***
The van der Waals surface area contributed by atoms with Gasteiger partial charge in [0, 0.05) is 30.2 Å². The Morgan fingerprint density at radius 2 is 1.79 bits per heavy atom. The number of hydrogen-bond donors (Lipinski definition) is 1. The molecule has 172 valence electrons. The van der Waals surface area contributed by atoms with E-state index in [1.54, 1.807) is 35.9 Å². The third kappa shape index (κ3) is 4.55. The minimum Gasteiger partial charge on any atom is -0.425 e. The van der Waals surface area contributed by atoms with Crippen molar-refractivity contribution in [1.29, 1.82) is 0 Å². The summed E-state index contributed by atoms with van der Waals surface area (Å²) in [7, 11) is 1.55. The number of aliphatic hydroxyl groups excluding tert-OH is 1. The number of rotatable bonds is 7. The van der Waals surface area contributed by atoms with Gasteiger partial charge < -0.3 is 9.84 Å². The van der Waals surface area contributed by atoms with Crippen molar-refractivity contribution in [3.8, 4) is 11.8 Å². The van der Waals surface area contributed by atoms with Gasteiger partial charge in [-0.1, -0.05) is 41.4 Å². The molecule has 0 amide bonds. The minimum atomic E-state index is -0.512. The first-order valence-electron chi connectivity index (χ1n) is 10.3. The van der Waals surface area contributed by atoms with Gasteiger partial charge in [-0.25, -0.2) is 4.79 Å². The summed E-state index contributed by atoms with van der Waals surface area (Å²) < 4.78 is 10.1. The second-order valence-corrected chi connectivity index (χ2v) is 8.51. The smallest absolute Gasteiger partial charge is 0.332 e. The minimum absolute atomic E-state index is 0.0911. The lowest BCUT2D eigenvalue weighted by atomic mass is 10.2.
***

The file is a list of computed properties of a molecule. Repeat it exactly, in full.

The van der Waals surface area contributed by atoms with Gasteiger partial charge in [0, 0.05) is 30.2 Å². The Morgan fingerprint density at radius 2 is 1.79 bits per heavy atom. The number of hydrogen-bond donors (Lipinski definition) is 1. The molecule has 172 valence electrons. The van der Waals surface area contributed by atoms with E-state index in [1.54, 1.807) is 35.9 Å². The third kappa shape index (κ3) is 4.55. The minimum Gasteiger partial charge on any atom is -0.425 e. The van der Waals surface area contributed by atoms with Crippen molar-refractivity contribution in [1.29, 1.82) is 0 Å². The summed E-state index contributed by atoms with van der Waals surface area (Å²) in [7, 11) is 1.55. The number of aliphatic hydroxyl groups excluding tert-OH is 1. The number of rotatable bonds is 7. The van der Waals surface area contributed by atoms with Gasteiger partial charge < -0.3 is 9.84 Å². The van der Waals surface area contributed by atoms with Crippen molar-refractivity contribution in [3.8, 4) is 11.8 Å². The van der Waals surface area contributed by atoms with Gasteiger partial charge in [-0.1, -0.05) is 41.4 Å². The molecule has 0 amide bonds. The minimum atomic E-state index is -0.512. The first-order valence-electron chi connectivity index (χ1n) is 10.3. The van der Waals surface area contributed by atoms with Gasteiger partial charge in [-0.25, -0.2) is 4.79 Å². The summed E-state index contributed by atoms with van der Waals surface area (Å²) < 4.78 is 10.1. The second-order valence-corrected chi connectivity index (χ2v) is 8.51. The smallest absolute Gasteiger partial charge is 0.332 e. The minimum absolute atomic E-state index is 0.0911. The lowest BCUT2D eigenvalue weighted by atomic mass is 10.2.